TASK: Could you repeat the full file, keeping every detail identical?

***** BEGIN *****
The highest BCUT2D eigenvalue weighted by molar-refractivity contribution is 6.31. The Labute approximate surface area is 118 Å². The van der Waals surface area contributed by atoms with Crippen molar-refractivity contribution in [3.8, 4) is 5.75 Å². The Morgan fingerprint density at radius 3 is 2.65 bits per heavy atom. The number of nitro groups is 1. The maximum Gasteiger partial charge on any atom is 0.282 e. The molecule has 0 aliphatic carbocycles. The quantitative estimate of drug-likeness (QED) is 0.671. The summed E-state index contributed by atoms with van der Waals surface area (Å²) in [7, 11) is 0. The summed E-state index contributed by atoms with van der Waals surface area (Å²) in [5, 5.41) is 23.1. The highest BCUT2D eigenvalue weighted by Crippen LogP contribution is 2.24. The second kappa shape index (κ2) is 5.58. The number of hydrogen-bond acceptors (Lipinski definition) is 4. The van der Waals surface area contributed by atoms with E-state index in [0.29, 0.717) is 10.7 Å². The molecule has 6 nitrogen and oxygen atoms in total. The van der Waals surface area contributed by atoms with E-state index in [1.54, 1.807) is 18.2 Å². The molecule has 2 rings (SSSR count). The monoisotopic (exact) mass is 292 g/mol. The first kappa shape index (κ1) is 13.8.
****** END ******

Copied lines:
The highest BCUT2D eigenvalue weighted by molar-refractivity contribution is 6.31. The Labute approximate surface area is 118 Å². The van der Waals surface area contributed by atoms with Crippen molar-refractivity contribution in [3.8, 4) is 5.75 Å². The Morgan fingerprint density at radius 3 is 2.65 bits per heavy atom. The number of nitro groups is 1. The maximum Gasteiger partial charge on any atom is 0.282 e. The molecule has 0 aliphatic carbocycles. The quantitative estimate of drug-likeness (QED) is 0.671. The summed E-state index contributed by atoms with van der Waals surface area (Å²) in [7, 11) is 0. The summed E-state index contributed by atoms with van der Waals surface area (Å²) in [5, 5.41) is 23.1. The highest BCUT2D eigenvalue weighted by Crippen LogP contribution is 2.24. The second kappa shape index (κ2) is 5.58. The number of hydrogen-bond acceptors (Lipinski definition) is 4. The van der Waals surface area contributed by atoms with E-state index in [0.29, 0.717) is 10.7 Å². The molecule has 6 nitrogen and oxygen atoms in total. The van der Waals surface area contributed by atoms with E-state index in [1.54, 1.807) is 18.2 Å². The molecule has 2 rings (SSSR count). The monoisotopic (exact) mass is 292 g/mol. The first kappa shape index (κ1) is 13.8.